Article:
Boosting curb appeal started with resurfacing and striping the parking lot, adding new lights throughout the buildings, and landscaping the overgrown grounds. A phase 1 environmental test didn't uncover any contaminants, so only the defunct equipment and trash bins needed to be removed.

After the property was cleaned up, “I [offered] space that was well below market price and hoped to get tenants interested based on price alone,” Levinsohn says. The lease-to-own structure offered another incentive for potential tenants interested in the prospect of future ownership.

An Ohio-based wood products distributor seeking to expand to Indianapolis leased three of the buildings, primarily due to the adjacent CSX rail service and on-site storage capabilities. A local drywall distributor looking to consolidate two facilities into one location leased the remaining two buildings and expressed interest in the lease-to-own terms.

Levinsohn didn't originally envision splitting the property between just two tenants, but it worked better than he could have imagined. Already the property legally was divided into two distinct parcels, each of which fit the tenants' requirements. Both parcels had major roadway access requiring no additional easements. The only common area between the tenants was split along the parcel line with a fence.

“The real appeal to me was the fact that this property was divisible, but no one else wanted it because it appeared to be a single-tenant space,” Levinsohn says. “Everything really just fell into place. I wish all my deals went like this!”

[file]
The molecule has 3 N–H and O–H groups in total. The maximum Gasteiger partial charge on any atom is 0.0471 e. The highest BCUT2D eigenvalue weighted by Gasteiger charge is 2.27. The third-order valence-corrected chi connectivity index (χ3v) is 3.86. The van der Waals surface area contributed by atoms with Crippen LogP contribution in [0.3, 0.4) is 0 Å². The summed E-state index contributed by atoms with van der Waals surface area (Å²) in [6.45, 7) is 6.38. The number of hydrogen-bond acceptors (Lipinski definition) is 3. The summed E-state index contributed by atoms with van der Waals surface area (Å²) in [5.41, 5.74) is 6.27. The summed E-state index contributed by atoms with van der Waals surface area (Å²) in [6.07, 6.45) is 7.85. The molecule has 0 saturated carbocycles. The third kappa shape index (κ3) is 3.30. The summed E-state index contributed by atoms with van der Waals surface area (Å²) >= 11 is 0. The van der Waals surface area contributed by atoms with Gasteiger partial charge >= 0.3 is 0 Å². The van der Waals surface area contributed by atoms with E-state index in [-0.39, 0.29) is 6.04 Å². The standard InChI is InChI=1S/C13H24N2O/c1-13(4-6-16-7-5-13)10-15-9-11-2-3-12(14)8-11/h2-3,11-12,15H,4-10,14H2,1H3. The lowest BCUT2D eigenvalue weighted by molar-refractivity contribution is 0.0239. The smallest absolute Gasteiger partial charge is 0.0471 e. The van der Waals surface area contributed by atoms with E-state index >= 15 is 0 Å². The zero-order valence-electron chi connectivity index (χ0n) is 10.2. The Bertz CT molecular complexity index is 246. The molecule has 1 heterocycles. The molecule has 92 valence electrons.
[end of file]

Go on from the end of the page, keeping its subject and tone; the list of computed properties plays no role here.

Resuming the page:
Reclamation Is on the Rise

Vacant properties come with their share of problems, and many times demolition seems like the best solution. Yet national and local reclamation efforts are growing, which could spark new opportunities for commercial redevelopment projects.

A coalition of organizations recently banded together to launch the National Vacant Properties Campaign. The group's mission is to increase public and municipalities' awareness of vacant properties' detrimental effects and to serve as an educational and training resource on reclamation and reuse.

Many local communities are taking action as well. For instance, Genesee County, Mich., used a new state tax foreclosure law to reclaim more than 2,100 vacant properties in the Flint area; about 1,800 sites are slated to return to productive use. Internet-based programs also help some municipalities track vacant properties in large cities such as Los Angeles and Philadelphia, as well as smaller markets like Garland, Texas.

Though reuse is more widespread in high-growth regions and first-tier cities, some strong secondary and rural markets are seeing an increase in vacant property rehabilitations, says John Bailey, research director for Smart Growth America in Washington, D.C. As reclamation awareness and funding increase, he predicts more public/private partnerships and private redevelopment opportunities will become available.

Jennifer Norbut